Albrecht Adam (1786 – 1862) was a civilian artist who accompanied Napoleon’s army all the way to Moscow, but had the good fortune to leave before the retreat began. Adam was a German who met Napoleon’s step-son/adopted son Prince Eugene de Beauharnais in 1809 who took him into his household in Italy as his court painter. In 1812, he was attached to the Prince’s topographical bureau with IV Corps. Because he left for home on September 24, 1812, his paintings only cover the advance into Russia.
I will post the last two paintings he made of the campaign here along with their accompanying text from Napoleon’s Army in Russia: The Illustrated Memoirs of Albrecht Adam, 1812, edited by Jonathan North.
22 September 1812, Moscow
The violence of the fire which engulfed Moscow was matched by the ferocity of the French soldiers as they watched the destruction. But the army of camp-followers, servants, sutlers and so on which follows in the wake of any army, committed its fair share towards the sacking of the city. Horses, vehicles, furniture, tools, paintings, works of art, and all manner of other objects which were of no immediate need to anyone, all were seized and dragged into courtyards or onto street-corners and sold off. Most of the looters were drunk and this meant that they frequently fell to quarreling over their booty, resulting in bloody and battered faces.”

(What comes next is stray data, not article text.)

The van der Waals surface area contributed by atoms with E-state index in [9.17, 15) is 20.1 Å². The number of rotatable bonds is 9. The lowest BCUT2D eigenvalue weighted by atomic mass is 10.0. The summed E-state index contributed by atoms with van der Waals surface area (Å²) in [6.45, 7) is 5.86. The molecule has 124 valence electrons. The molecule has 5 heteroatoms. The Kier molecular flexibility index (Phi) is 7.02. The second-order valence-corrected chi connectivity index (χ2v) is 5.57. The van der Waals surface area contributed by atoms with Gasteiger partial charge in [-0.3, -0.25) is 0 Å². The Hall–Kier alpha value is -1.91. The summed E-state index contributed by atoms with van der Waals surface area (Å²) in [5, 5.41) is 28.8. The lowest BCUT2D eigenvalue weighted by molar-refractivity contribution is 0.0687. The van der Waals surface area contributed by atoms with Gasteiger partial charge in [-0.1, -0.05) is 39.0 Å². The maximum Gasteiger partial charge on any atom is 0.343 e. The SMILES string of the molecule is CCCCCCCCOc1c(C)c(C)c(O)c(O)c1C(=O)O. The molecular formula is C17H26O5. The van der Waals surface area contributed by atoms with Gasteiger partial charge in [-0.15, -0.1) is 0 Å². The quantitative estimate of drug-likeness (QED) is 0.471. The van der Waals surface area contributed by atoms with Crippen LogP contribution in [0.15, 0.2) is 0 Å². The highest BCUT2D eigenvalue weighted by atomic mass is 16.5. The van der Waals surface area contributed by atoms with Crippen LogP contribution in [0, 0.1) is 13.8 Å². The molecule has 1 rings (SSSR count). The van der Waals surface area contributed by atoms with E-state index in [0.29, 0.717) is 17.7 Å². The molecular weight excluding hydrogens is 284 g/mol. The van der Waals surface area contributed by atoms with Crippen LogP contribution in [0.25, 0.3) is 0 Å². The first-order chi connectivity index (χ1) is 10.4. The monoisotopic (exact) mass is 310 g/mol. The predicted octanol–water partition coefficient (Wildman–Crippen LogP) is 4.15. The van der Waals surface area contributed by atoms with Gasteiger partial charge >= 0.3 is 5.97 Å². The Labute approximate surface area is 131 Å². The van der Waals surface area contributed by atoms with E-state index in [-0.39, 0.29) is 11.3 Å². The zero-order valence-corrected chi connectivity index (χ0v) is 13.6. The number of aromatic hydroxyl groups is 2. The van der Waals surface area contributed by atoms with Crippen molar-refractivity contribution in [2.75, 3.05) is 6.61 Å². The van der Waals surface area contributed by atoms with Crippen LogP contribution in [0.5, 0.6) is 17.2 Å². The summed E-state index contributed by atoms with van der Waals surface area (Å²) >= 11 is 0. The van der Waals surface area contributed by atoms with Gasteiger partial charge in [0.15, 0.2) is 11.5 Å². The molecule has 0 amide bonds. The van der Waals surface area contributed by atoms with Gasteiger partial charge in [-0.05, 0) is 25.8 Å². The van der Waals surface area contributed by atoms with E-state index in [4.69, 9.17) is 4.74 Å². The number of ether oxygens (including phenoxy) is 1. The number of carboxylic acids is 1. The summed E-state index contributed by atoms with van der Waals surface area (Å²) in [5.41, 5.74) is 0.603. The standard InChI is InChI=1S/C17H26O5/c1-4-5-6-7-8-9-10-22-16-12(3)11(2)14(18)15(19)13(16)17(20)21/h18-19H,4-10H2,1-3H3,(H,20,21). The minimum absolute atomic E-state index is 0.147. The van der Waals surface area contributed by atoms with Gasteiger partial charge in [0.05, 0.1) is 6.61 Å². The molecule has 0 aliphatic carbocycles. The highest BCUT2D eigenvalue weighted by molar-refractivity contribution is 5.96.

“It had been an army previously distinguished by its fine martial bearing and its appearance, its love of order, sentiments of heroism and honour. Now, it was revolting to behold and it was a sight which convinced me that I should now return to my homeland and no longer play the witness to inevitable ruin. Firm in my resolve, I prepared to set off, deaf to those who warned me of the dangers of such a journey, not so that I might avoid the deplorable fate of the army but that I might escape the effects such disgusting scenes were having upon me.”
22 September 1812, Moscow
“Here is the man who shaped the events which so characterized an age so unforgettable to those who lived through it. A hero who, at the head of a valiant army, threatened to overthrow the governments of Europe and overturn the continent’s thrones. But a hero who, in the ash of Moscow, met the end of his glorious career. And at what cost was the effort to end the gigantic march of this man made? Only an enormous sacrifice for Russia won victory.”
“No image can truly capture the terrible scene of burning Moscow, only those who saw the city prey to flames can recall the horror which so gripped the soul. Here I have placed a portrait of the hero of the age before the smoldering ruins of Moscow as they menace him with cries of ‘Here your career shall end!'”